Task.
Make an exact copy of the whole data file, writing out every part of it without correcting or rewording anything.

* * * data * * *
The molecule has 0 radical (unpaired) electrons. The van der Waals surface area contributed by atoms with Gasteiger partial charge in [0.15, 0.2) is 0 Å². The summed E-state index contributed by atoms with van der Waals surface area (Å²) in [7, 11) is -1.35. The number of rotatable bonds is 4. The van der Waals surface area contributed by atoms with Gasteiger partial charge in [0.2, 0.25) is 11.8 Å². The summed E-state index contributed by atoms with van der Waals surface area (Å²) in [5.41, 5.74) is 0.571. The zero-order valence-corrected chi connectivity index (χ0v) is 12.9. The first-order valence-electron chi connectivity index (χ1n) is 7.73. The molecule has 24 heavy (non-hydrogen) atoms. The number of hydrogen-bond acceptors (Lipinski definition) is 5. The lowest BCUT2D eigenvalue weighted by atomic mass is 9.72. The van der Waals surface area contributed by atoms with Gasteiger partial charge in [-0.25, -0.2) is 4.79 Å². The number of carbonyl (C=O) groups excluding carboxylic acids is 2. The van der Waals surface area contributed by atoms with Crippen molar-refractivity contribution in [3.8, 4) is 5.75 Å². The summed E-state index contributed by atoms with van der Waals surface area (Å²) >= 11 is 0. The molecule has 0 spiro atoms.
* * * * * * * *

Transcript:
The molecule has 0 radical (unpaired) electrons. The van der Waals surface area contributed by atoms with Gasteiger partial charge in [0.15, 0.2) is 0 Å². The summed E-state index contributed by atoms with van der Waals surface area (Å²) in [7, 11) is -1.35. The number of rotatable bonds is 4. The van der Waals surface area contributed by atoms with Gasteiger partial charge in [0.2, 0.25) is 11.8 Å². The summed E-state index contributed by atoms with van der Waals surface area (Å²) in [5.41, 5.74) is 0.571. The zero-order valence-corrected chi connectivity index (χ0v) is 12.9. The first-order valence-electron chi connectivity index (χ1n) is 7.73. The molecule has 24 heavy (non-hydrogen) atoms. The number of hydrogen-bond acceptors (Lipinski definition) is 5. The lowest BCUT2D eigenvalue weighted by atomic mass is 9.72. The van der Waals surface area contributed by atoms with Gasteiger partial charge in [-0.25, -0.2) is 4.79 Å². The number of carbonyl (C=O) groups excluding carboxylic acids is 2. The van der Waals surface area contributed by atoms with Crippen molar-refractivity contribution in [3.8, 4) is 5.75 Å². The summed E-state index contributed by atoms with van der Waals surface area (Å²) >= 11 is 0. The molecule has 0 spiro atoms.